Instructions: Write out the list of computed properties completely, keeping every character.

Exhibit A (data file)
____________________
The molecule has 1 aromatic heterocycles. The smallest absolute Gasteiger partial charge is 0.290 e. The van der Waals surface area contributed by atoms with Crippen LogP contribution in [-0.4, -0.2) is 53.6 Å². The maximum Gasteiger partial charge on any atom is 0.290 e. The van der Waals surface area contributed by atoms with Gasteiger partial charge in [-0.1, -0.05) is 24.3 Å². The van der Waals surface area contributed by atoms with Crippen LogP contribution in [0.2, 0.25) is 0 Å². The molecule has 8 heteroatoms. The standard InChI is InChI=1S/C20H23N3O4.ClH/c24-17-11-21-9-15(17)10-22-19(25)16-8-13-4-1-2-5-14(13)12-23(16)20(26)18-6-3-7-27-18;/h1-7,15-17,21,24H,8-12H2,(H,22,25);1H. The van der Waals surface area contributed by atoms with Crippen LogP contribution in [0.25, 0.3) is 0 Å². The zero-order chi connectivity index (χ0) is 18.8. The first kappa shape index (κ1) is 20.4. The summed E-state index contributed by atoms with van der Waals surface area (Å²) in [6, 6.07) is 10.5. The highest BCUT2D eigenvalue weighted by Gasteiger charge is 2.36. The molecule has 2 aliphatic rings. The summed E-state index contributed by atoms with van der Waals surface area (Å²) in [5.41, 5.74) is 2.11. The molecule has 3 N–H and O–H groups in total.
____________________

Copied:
The molecule has 1 aromatic heterocycles. The smallest absolute Gasteiger partial charge is 0.290 e. The van der Waals surface area contributed by atoms with Crippen LogP contribution in [-0.4, -0.2) is 53.6 Å². The maximum Gasteiger partial charge on any atom is 0.290 e. The van der Waals surface area contributed by atoms with Gasteiger partial charge in [-0.1, -0.05) is 24.3 Å². The van der Waals surface area contributed by atoms with Crippen LogP contribution in [0.2, 0.25) is 0 Å². The molecule has 8 heteroatoms. The standard InChI is InChI=1S/C20H23N3O4.ClH/c24-17-11-21-9-15(17)10-22-19(25)16-8-13-4-1-2-5-14(13)12-23(16)20(26)18-6-3-7-27-18;/h1-7,15-17,21,24H,8-12H2,(H,22,25);1H. The van der Waals surface area contributed by atoms with Crippen LogP contribution in [0.25, 0.3) is 0 Å². The zero-order chi connectivity index (χ0) is 18.8. The first kappa shape index (κ1) is 20.4. The summed E-state index contributed by atoms with van der Waals surface area (Å²) in [6, 6.07) is 10.5. The highest BCUT2D eigenvalue weighted by Gasteiger charge is 2.36. The molecule has 2 aliphatic rings. The summed E-state index contributed by atoms with van der Waals surface area (Å²) in [5.41, 5.74) is 2.11. The molecule has 3 N–H and O–H groups in total.